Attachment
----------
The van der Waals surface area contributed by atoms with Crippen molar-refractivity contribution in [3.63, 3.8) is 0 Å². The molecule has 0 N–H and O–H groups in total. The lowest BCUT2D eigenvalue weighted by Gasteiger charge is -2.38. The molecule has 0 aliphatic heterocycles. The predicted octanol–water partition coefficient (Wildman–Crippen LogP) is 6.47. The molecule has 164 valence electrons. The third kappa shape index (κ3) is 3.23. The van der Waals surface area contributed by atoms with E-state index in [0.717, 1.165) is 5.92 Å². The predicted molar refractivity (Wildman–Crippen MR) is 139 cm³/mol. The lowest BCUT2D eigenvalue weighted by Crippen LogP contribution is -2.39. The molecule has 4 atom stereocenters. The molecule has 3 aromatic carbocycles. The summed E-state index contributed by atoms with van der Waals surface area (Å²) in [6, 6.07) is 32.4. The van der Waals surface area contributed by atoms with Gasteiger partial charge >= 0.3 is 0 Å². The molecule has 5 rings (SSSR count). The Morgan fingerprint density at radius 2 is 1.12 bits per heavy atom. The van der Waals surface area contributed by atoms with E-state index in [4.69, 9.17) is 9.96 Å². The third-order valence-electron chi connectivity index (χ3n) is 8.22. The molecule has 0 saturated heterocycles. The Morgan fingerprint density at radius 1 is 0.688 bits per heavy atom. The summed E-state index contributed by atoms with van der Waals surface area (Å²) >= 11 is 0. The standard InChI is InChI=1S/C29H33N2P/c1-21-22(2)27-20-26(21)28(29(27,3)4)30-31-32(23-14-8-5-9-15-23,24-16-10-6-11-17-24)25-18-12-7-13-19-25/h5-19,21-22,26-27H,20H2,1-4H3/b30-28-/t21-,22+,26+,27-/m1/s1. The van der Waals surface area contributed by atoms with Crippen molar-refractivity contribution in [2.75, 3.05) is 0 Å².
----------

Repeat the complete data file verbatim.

The van der Waals surface area contributed by atoms with Crippen molar-refractivity contribution in [3.63, 3.8) is 0 Å². The molecule has 0 N–H and O–H groups in total. The lowest BCUT2D eigenvalue weighted by Gasteiger charge is -2.38. The molecule has 0 aliphatic heterocycles. The predicted octanol–water partition coefficient (Wildman–Crippen LogP) is 6.47. The molecule has 164 valence electrons. The third kappa shape index (κ3) is 3.23. The van der Waals surface area contributed by atoms with E-state index in [0.717, 1.165) is 5.92 Å². The predicted molar refractivity (Wildman–Crippen MR) is 139 cm³/mol. The lowest BCUT2D eigenvalue weighted by Crippen LogP contribution is -2.39. The molecule has 4 atom stereocenters. The molecule has 3 aromatic carbocycles. The summed E-state index contributed by atoms with van der Waals surface area (Å²) in [6, 6.07) is 32.4. The van der Waals surface area contributed by atoms with Gasteiger partial charge >= 0.3 is 0 Å². The molecule has 5 rings (SSSR count). The Morgan fingerprint density at radius 2 is 1.12 bits per heavy atom. The van der Waals surface area contributed by atoms with E-state index in [4.69, 9.17) is 9.96 Å². The third-order valence-electron chi connectivity index (χ3n) is 8.22. The molecule has 0 saturated heterocycles. The Morgan fingerprint density at radius 1 is 0.688 bits per heavy atom. The summed E-state index contributed by atoms with van der Waals surface area (Å²) >= 11 is 0. The standard InChI is InChI=1S/C29H33N2P/c1-21-22(2)27-20-26(21)28(29(27,3)4)30-31-32(23-14-8-5-9-15-23,24-16-10-6-11-17-24)25-18-12-7-13-19-25/h5-19,21-22,26-27H,20H2,1-4H3/b30-28-/t21-,22+,26+,27-/m1/s1. The van der Waals surface area contributed by atoms with Crippen molar-refractivity contribution in [2.75, 3.05) is 0 Å².